“Apologies, but this is not a strength of American companies, we have found. So few understand l’amore.” She shakes her head ruefully as if the vulgar ways of the American market are just too much.
Mentally, I’m rolling my eyes, but this could be a real obstacle to winning their business. If they think that we’re not cultured enough, it will be difficult to change that opinion. Granted, Mirage does plenty of “American” commercials and brands, but it’s not like we’re all racecars and beer. We have plenty of upper-echelon brands in the jewelry, hotel and entertainment industries.
“I believe Mirage can handle anything. We have such a diverse workforce that all of our clients find someone they can relate to. We also have more women in leadership roles than many of our competitors.”
Maybe that’ll calm her fears that we don’t get l’amore. Mya in particular handles a lot of brands that cater to women, including a high-profile lingerie line.
Andre sits back in his chair and seems to be considering her words. “I must admit we’ve been approached by other firms that are run by people who are married. They understand what brides want.”
James sits up straighter. “So, it is a bridal line?”
Andre laughs lightly. “Yes, the rumors are true. Lavin Fashions will introduce a new line called Lavin Bridal next year. It will be a separate division of the company which is why I’m meeting with investors. I didn’t want word to get out until it was all finalized.”
James looks like he’s going to be sick. This is why Elizabeth has been so smug. She must have heard the Lavin group wanted someone who has been through the process of planning a wedding. Just another way for her to rub her recent marriage in James’s face.
“I’m sure all the women on our team have mentally planned their dream wedding, even if they aren’t married.” I send a panicked glance at Mya.
This would be a really good fucking time for her to pipe in with some story of how she’s been dreaming of her wedding dress since she was a little girl.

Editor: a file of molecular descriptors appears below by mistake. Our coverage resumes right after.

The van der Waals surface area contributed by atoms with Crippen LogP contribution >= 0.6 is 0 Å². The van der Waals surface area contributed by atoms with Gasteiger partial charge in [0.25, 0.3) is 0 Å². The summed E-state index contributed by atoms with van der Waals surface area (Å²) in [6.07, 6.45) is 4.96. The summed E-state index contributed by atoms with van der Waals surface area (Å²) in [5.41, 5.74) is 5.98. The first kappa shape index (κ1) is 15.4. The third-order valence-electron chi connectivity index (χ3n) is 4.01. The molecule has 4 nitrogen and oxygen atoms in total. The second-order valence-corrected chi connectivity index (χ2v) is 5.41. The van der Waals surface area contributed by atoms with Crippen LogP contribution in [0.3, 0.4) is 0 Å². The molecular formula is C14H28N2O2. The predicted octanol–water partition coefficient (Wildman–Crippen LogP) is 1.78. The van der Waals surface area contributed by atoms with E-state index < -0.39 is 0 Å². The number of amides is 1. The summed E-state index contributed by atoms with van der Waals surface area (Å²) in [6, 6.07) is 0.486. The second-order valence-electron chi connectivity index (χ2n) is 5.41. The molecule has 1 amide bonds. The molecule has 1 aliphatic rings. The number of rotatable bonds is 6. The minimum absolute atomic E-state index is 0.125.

Unfortunately, Andre seems to be following my line of thought because he turns directly to Mya, too. “If you were planning a wedding, for example,” he says, “wouldn’t you want a wedding planner who was married?”
Mya pauses with her water glass halfway to her mouth. “Well, yes. I suppose I would.”
James just blinks. Wallace pauses mid-chew with a piece of iceberg lettuce hanging from his lip. The whole table seems stunned into silence. She didn’t mean to say that, and everyone can see it on her face. But in a rare, caught-off-guard moment, Mya has done the unforgivable.
She’s been honest.
An awkward silence descends over the table. James takes another gulp from his scotch. Across from me, members of the Lavin team exchange significant glances before taking an interest in their plates. Worst of all, Andre Lavin just looks amused.
While Mya looks devastated.
You know how sometimes you can look back and identify the precise moment you fucked up? Well, later tonight I’m sure I’ll be remembering the exact second I pushed us all off the cliff together.
“I agree,” I state loudly.
James chokes slightly, and Wallace pounds him on the back. I ignore his panicked look and keep my eyes on Mr. Lavin.
“I agree with Mya,” I repeat in case anyone at the table missed it the first time I pushed my career in front of a bus. “Having a married wedding planner would be great. Although I’d be more concerned about the people actually doing the work. That’s really what sets Mirage apart.”
By now, everyone is staring at me, especially James, probably wondering where the hell I’m going with this.
Mya, however, is watching me with a small, tremulous smile on her face. Like she can’t believe that I’m backing her up right now. And damn if that smile isn’t what does me in. Because I don’t just bet on distracting Mr. Lavin; I double down and take it all the way to the bank.
“Mirage is really the best fit for anything to do with weddings. After all, it’s the only agency I know with two team leads that are in love and engaged to be married.” I turn to Mya and whisper, “Just go with it.”
Then I tilt my head slightly and brush my lips over hers.
Mess with Me / The Mirage Agency
Not sure what I did in my past life but it must have been bad…
Because the only woman I want is the devil. My co-worker. My rival. And my only competition for the biggest ad account this side of the Atlantic.
Our client wants a marketing executive that understands the wedding industry so I’m suddenly pretending to be engaged to a woman who hates me AND would gladly put my balls in her purse. But after I discover she’s never taken a trip to O-town, I’m determined to prove myself to more than just the client.
And somewhere along the way, I discover that winning isn’t enough.
A completely inappropriate romantic comedy. Side effects may include clutching your pearls and laughing until you almost choke. Now a USA TODAY bestseller!